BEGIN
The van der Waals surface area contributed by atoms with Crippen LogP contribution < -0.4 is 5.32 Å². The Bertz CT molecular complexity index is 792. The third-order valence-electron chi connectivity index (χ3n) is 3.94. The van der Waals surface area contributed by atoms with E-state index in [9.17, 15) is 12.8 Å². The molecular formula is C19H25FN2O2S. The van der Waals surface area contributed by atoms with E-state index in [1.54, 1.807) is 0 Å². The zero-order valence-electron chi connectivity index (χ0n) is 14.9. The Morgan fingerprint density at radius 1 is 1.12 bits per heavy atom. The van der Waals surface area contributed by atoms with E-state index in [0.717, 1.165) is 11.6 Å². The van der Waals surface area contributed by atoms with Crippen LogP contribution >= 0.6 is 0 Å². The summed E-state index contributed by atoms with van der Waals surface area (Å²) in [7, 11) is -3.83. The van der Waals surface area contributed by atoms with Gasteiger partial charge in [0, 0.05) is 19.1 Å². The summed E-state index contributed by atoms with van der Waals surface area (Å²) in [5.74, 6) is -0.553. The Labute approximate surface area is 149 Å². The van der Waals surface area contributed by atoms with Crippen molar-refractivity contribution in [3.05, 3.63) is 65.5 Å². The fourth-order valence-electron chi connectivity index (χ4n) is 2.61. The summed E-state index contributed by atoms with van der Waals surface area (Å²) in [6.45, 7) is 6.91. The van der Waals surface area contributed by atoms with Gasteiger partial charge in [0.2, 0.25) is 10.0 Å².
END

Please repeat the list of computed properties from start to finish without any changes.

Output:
The van der Waals surface area contributed by atoms with Crippen LogP contribution < -0.4 is 5.32 Å². The Bertz CT molecular complexity index is 792. The third-order valence-electron chi connectivity index (χ3n) is 3.94. The van der Waals surface area contributed by atoms with E-state index in [9.17, 15) is 12.8 Å². The molecular formula is C19H25FN2O2S. The van der Waals surface area contributed by atoms with E-state index in [1.54, 1.807) is 0 Å². The zero-order valence-electron chi connectivity index (χ0n) is 14.9. The Morgan fingerprint density at radius 1 is 1.12 bits per heavy atom. The van der Waals surface area contributed by atoms with E-state index in [0.717, 1.165) is 11.6 Å². The van der Waals surface area contributed by atoms with Crippen LogP contribution >= 0.6 is 0 Å². The summed E-state index contributed by atoms with van der Waals surface area (Å²) in [7, 11) is -3.83. The van der Waals surface area contributed by atoms with Gasteiger partial charge in [0, 0.05) is 19.1 Å². The summed E-state index contributed by atoms with van der Waals surface area (Å²) in [5.74, 6) is -0.553. The Labute approximate surface area is 149 Å². The van der Waals surface area contributed by atoms with Crippen molar-refractivity contribution in [3.05, 3.63) is 65.5 Å². The fourth-order valence-electron chi connectivity index (χ4n) is 2.61. The summed E-state index contributed by atoms with van der Waals surface area (Å²) in [6.45, 7) is 6.91. The van der Waals surface area contributed by atoms with Gasteiger partial charge in [0.2, 0.25) is 10.0 Å².